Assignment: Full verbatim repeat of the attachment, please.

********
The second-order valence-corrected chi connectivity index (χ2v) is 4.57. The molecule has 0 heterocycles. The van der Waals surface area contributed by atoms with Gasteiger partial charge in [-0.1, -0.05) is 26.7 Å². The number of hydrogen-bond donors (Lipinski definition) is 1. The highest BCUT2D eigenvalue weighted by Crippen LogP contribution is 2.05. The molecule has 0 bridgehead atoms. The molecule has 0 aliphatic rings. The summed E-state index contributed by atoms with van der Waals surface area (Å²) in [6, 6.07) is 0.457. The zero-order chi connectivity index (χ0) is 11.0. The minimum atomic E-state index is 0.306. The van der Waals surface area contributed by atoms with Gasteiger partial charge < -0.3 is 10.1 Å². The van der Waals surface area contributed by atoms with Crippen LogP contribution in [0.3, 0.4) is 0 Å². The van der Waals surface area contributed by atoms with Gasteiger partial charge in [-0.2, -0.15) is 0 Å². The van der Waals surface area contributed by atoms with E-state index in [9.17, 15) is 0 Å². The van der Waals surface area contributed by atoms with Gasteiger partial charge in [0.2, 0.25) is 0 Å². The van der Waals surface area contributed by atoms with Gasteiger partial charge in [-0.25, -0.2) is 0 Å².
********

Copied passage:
The second-order valence-corrected chi connectivity index (χ2v) is 4.57. The molecule has 0 heterocycles. The van der Waals surface area contributed by atoms with Gasteiger partial charge in [-0.1, -0.05) is 26.7 Å². The number of hydrogen-bond donors (Lipinski definition) is 1. The highest BCUT2D eigenvalue weighted by Crippen LogP contribution is 2.05. The molecule has 0 bridgehead atoms. The molecule has 0 aliphatic rings. The summed E-state index contributed by atoms with van der Waals surface area (Å²) in [6, 6.07) is 0.457. The zero-order chi connectivity index (χ0) is 11.0. The minimum atomic E-state index is 0.306. The van der Waals surface area contributed by atoms with Gasteiger partial charge < -0.3 is 10.1 Å². The van der Waals surface area contributed by atoms with Crippen LogP contribution in [0.3, 0.4) is 0 Å². The van der Waals surface area contributed by atoms with Gasteiger partial charge in [-0.2, -0.15) is 0 Å². The van der Waals surface area contributed by atoms with E-state index in [9.17, 15) is 0 Å². The van der Waals surface area contributed by atoms with Gasteiger partial charge in [0.2, 0.25) is 0 Å². The van der Waals surface area contributed by atoms with Gasteiger partial charge in [-0.25, -0.2) is 0 Å².